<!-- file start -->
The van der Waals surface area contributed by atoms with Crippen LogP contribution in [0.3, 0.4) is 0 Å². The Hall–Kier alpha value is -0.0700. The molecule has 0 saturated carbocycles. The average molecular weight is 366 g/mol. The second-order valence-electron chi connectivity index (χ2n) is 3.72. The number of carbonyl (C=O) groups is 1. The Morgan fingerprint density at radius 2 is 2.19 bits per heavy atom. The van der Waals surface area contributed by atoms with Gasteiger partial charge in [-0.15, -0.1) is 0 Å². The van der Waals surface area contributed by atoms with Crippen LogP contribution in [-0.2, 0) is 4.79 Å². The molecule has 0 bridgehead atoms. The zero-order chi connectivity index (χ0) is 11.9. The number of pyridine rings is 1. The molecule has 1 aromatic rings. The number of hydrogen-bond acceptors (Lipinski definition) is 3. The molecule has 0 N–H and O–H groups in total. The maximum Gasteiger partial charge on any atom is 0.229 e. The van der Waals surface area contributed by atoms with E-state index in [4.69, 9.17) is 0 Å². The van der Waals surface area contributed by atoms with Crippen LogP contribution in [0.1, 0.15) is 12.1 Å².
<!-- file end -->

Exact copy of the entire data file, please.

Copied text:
The van der Waals surface area contributed by atoms with Crippen LogP contribution in [0.3, 0.4) is 0 Å². The Hall–Kier alpha value is -0.0700. The molecule has 0 saturated carbocycles. The average molecular weight is 366 g/mol. The second-order valence-electron chi connectivity index (χ2n) is 3.72. The number of carbonyl (C=O) groups is 1. The Morgan fingerprint density at radius 2 is 2.19 bits per heavy atom. The van der Waals surface area contributed by atoms with Gasteiger partial charge in [-0.15, -0.1) is 0 Å². The van der Waals surface area contributed by atoms with Crippen LogP contribution in [-0.2, 0) is 4.79 Å². The molecule has 0 bridgehead atoms. The zero-order chi connectivity index (χ0) is 11.9. The number of pyridine rings is 1. The molecule has 1 aromatic rings. The number of hydrogen-bond acceptors (Lipinski definition) is 3. The molecule has 0 N–H and O–H groups in total. The maximum Gasteiger partial charge on any atom is 0.229 e. The van der Waals surface area contributed by atoms with E-state index in [4.69, 9.17) is 0 Å². The van der Waals surface area contributed by atoms with Crippen LogP contribution in [0.1, 0.15) is 12.1 Å².